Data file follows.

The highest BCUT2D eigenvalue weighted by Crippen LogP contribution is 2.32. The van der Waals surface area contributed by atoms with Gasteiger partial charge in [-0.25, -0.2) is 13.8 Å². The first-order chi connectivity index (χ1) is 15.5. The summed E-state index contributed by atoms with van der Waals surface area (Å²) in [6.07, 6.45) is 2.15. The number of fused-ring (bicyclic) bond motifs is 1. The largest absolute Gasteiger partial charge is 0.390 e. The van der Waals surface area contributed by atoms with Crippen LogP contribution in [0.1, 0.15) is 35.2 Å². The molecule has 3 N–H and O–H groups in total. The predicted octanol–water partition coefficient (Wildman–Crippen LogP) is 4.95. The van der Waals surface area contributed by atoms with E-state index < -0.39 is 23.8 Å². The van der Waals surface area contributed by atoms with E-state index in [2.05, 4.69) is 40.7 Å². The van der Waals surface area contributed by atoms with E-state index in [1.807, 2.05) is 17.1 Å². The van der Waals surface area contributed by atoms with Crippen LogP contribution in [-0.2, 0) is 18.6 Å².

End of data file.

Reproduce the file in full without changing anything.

The highest BCUT2D eigenvalue weighted by Crippen LogP contribution is 2.32. The van der Waals surface area contributed by atoms with Gasteiger partial charge in [-0.25, -0.2) is 13.8 Å². The first-order chi connectivity index (χ1) is 15.5. The summed E-state index contributed by atoms with van der Waals surface area (Å²) in [6.07, 6.45) is 2.15. The number of fused-ring (bicyclic) bond motifs is 1. The largest absolute Gasteiger partial charge is 0.390 e. The van der Waals surface area contributed by atoms with Crippen LogP contribution in [0.1, 0.15) is 35.2 Å². The molecule has 3 N–H and O–H groups in total. The predicted octanol–water partition coefficient (Wildman–Crippen LogP) is 4.95. The van der Waals surface area contributed by atoms with E-state index < -0.39 is 23.8 Å². The van der Waals surface area contributed by atoms with E-state index in [2.05, 4.69) is 40.7 Å². The van der Waals surface area contributed by atoms with E-state index in [1.807, 2.05) is 17.1 Å². The van der Waals surface area contributed by atoms with Crippen LogP contribution in [-0.2, 0) is 18.6 Å².